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Jan 18, 2020
by Reid (Seattle): As with the first book, Olive Kitteridge, this is the story of a singular woman living her brief life on the coast of Maine, creating wreckage with her acerbic tongue and caustic judgments. She is deeply broken, our Olive, and not very likeable, and yet we love her and wish for her to succeed. This is the tightrope Elizabeth Strout has walked yet again in this second volume. How is it that such an unpleasant person can elicit such sympathy from us? I suspect the answer is the resonance we feel in response to her brokenness, how it chimes with our own. Though she is far more unskillful in her dealings with those around her than most of us, we have all had our moments of being the Olive in the room, the one who blurts out the ugly truth or the intolerant judgement, then wonders why we have become the pariahs.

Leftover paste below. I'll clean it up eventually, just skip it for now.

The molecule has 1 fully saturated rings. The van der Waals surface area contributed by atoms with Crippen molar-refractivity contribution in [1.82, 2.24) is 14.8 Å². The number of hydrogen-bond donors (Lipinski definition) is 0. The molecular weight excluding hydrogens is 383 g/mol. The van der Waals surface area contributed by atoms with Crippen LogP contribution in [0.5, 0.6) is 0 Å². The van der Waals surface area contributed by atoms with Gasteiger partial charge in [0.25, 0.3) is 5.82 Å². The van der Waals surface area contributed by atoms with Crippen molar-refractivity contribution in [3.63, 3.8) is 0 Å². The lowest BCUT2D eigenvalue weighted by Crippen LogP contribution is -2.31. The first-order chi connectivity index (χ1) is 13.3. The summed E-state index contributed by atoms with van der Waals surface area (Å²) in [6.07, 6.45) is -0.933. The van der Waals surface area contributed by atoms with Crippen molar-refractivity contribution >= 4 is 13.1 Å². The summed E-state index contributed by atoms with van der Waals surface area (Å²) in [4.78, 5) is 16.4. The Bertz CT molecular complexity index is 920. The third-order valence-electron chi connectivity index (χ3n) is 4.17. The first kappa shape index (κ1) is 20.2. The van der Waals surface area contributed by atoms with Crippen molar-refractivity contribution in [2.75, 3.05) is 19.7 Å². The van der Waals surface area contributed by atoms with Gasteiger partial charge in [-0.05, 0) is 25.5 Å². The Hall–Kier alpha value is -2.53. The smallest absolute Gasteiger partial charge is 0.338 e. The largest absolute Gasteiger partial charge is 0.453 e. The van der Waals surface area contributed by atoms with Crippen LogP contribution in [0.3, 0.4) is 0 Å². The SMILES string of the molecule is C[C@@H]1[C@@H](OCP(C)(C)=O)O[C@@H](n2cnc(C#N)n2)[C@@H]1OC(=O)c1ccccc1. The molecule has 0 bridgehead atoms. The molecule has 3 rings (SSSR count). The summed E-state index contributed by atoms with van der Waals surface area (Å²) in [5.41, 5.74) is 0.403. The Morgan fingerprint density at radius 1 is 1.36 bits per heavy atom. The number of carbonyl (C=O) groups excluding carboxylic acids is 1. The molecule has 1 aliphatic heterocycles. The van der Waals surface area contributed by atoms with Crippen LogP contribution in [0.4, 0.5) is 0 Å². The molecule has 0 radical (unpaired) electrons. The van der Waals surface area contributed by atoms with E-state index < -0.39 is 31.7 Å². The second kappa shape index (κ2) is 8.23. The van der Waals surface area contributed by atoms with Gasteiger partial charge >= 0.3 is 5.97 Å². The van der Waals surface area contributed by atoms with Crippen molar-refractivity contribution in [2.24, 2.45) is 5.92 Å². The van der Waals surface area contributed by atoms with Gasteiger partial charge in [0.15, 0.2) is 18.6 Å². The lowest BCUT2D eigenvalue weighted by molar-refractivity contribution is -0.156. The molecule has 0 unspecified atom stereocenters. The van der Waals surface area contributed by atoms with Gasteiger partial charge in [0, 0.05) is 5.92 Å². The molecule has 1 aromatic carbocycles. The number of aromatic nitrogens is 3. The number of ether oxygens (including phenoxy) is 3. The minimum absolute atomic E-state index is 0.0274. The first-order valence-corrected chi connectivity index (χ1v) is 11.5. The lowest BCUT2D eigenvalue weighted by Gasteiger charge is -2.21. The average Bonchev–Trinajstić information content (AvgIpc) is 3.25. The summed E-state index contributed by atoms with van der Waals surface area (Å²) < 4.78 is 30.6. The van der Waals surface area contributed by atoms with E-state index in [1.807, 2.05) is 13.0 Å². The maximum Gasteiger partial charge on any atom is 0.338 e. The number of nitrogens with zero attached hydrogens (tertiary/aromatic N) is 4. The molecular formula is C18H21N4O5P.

It is rather odd to call this a novel (as it was the first book), because this really is a book of short stories interconnected by a single character, who sometimes is front and center, and other times barely even mentioned. Yet it becomes the story of a single life, much like a paint-by-numbers picture becomes comprehensible with the addition of each subsequent color, different shadings and hues of Olive become more evident with each passing chapter.

I particularly like her relationship to Jack Kennison, a person in whom she has met her match and who loves her despite herself, as did her late husband, Henry. But I also deeply appreciate Strout's expansion on Olive's connection to her son, Christopher, with whom she has both a deep bond and troubling animosity. She wishes to be loved by him, but seems incapable of being lovable with him. It is terribly heartbreaking, but also feels truthful and genuine.